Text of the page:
In this example the configured BPQ32 Telnet Port is 4. That port definition contains a single CMDPORT statement, which corresponds to the "0" in the applications statement above.. If there were a second CMDPORT statement, following the first, it would correspond to "1", etc. The "K" enables a keepalive function with a timer equal to 60 seconds less than IDLETIME, the node idle shutdown timer. This APPLICATION statement generates a user command of "DXC", a node entry of ABCDX:A1ABC which is transmitted to adjacent nodes with a quality of QUALITY less 1. For example with a receiving node QUALITY of 192, the application, with an internal quality of 255, the receiving node would show this application with a quality of 255(192/256) = 191. A connection to this port via BPQ32 will forward your callsign to CC-Cluster automatically, thus no sign on is required.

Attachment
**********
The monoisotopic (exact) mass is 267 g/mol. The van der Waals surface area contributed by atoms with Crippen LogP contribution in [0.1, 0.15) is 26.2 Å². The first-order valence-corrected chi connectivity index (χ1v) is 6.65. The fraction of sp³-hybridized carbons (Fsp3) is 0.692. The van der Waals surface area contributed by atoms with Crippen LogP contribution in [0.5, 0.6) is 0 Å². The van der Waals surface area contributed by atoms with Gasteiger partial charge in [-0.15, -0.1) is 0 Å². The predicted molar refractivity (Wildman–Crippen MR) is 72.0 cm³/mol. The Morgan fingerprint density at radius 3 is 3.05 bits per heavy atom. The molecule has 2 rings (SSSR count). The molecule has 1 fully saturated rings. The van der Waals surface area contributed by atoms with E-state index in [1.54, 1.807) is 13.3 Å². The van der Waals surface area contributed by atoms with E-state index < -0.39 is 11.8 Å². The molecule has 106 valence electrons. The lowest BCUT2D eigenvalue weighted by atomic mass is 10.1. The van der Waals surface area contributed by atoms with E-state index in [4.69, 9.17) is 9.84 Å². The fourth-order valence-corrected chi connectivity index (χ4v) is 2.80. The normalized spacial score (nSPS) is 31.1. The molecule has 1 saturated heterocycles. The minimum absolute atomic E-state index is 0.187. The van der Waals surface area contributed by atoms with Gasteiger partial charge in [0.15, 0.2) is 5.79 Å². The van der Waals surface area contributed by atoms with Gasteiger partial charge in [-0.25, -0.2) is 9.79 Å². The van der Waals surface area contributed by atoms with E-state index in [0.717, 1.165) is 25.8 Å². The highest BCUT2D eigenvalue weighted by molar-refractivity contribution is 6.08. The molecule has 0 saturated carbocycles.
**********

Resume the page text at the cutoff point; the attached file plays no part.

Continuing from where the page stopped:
CC Cluster allows you to define logon messages depending upon the port on which the user connects.
For telnet users multiple ports can be defined, as shown in the following example: 23 and 7000.
These would correspond to ports 1 and 2 on the Logon & Logout Message window of CC-Cluster.
The AGW/Winsock port would follow as port 3. When connecting on the AGW/Winsock port much of the welcome
text is skipped, reducing radio traffic. Only the text below the port number listing, in the Logon & Logout
Message window of CC-Cluster, is sent plus any optional cluster commands you choose to set for automatic execution.